BLOOMINGTON, Ind. (AP) — Indiana's fans wanted more than a victory Thursday night. They wanted to see history.

After watching the Hoosiers break the Memorial Stadium scoring record, set a school mark for first-half points and play well enough to give the ticket-holders a complimentary hot dog, the smattering of remaining fans booed when the Hoosiers decided to kneel down four straight times inside the Indiana State 20. They weren't ready to settle for some plain, old 73-35 victory over Indiana State. They wanted the Hoosiers to break the school's all-time scoring record of 76.

The players wanted it, too.

"I was mad about that," receiver Kofi Hughes said. "But you know, the coaches got their respect."

For the Hoosiers (1-0) it was a dramatic turnabout from last season when they struggled to hold off the Sycamores 24-17. Back then, Indiana couldn't quite get a handle on finishing drives, stopping Shakir Bell or finishing off a Football Championship Subdivision foe.

They had no trouble doing any of that Thursday.

Tre Roberson started the game after coach Kevin Wilson was outvoted by his assistants, and threw for two touchdowns in the first quarter before being replaced by Nate Sudfeld, who finished 12 of 17 passes for 219 yards and four touchdowns.

The Hoosiers scored six touchdowns in the first half, consuming just 3 minutes, 57 seconds off the clock and finished with 45 points — the highest first-half total since Indiana started keeping records in 1949.

Shane Wynn scored on a 43-yard reception in the first half and a 3-yard catch in the second, his only two catches of the night, and also scored on a 58-yard punt return, Indiana's first since Tracy Porter in 2006. Ted Bolser extended his school record for TD receptions by a tight end with scoring catches of 12 and 9 yards.

And Tevin Coleman broke free for a 34-yard TD run on fourth-and-1, and finished with 14 carries, 169 yards and two scores.

Indiana's usually maligned defense played better, too.

After allowing Indiana State to tie the score at 7 in the first quarter, the Hoosiers stopped the Sycamores nine straight times — enough to give ticket-holders at the game a discount at a local watering hole. Half of the 28 points came on a fumble return and an interception return when the defense wasn't even on the field.

But for Wilson, that wasn't good enough.

"There's a lot of positives, but there's a boatload of negatives," he said. "We've got some stats that are cool, but when we see the tape..."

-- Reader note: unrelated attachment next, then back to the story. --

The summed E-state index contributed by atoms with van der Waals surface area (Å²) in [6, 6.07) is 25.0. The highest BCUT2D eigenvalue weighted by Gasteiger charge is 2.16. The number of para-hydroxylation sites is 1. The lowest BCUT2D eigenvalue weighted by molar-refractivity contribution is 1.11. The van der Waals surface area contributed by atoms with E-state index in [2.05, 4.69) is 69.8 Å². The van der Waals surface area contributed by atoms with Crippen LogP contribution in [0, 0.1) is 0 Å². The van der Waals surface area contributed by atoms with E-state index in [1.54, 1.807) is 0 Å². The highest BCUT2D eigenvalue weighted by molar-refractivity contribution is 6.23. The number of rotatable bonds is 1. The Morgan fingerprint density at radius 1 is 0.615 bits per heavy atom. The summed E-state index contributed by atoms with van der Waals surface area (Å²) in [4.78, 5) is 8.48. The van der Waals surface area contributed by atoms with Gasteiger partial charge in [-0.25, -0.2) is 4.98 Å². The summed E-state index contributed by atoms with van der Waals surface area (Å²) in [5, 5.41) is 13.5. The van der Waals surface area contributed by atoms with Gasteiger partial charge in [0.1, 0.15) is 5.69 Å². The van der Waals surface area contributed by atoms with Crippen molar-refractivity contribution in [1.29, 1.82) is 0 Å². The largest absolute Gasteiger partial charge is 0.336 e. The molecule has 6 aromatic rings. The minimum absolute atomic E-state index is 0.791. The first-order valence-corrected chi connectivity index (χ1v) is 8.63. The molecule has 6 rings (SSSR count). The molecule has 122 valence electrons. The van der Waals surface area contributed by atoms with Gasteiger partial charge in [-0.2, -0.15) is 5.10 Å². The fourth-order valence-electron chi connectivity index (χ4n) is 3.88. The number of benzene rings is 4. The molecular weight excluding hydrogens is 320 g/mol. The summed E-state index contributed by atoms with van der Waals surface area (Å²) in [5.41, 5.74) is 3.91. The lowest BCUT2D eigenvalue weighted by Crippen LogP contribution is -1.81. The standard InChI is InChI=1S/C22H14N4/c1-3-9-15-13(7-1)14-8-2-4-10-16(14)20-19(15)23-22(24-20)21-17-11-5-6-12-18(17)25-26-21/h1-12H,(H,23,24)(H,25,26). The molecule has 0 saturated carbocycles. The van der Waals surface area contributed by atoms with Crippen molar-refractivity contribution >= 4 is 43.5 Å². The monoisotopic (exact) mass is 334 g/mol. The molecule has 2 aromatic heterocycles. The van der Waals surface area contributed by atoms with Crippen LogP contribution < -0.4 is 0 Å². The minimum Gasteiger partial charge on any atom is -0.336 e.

Wilson is sure to find some miscues.

It was a strange game, too.

Between the 108 points, the highest combined point total in this five-game series or the 298-game history of Memorial Stadium, there were plenty of twists and turns.

Two players were ejected.

Hoosiers offensive lineman Jake Reed was tossed out in the first half after officials spotted him throwing a punch. Indiana State's Carlos Aviles was thrown out in the third quarter after hitting Wynn directly in the head, the result of the NCAA's new "targeting" rule. Wynn stayed on the ground briefly but managed to leave the field without help.

Bell departed with 1:20 left in the first half after landing hard on his right shoulder at the end of a 45-yard run. He was diagnosed with a separated shoulder at halftime and spent the second half dressed in street clothes. He finished with 18 carries for 113 yards but is expected to miss at least a couple of weeks.

"The good news is that they did an X-ray and there is nothing broken," coach Mike Sanford said after making his Indiana State debut. "We're going to wait and see the severity of it as we go along."

And just when it seemed Indiana was cruising, with a 45-7 lead late in the first half, the Sycamores somehow made it a game by scoring two touchdowns in the final 19 seconds of the first half and opening the second half with a 31-yard interception return to make it 45-28.

But the hit on Wynn refocused the Hoosiers, who responded with three more touchdown drives.

The only thing they didn't do was break the 76-point barrier.

"We talked about would we just come out and play as hard as we can play and take all the effort in practice and do it on the game field, because it's hard. It's the same stuff, but now the stakes were higher," Wilson said. "It's probably the first time since I've been here that I can say we played pretty hard across the board."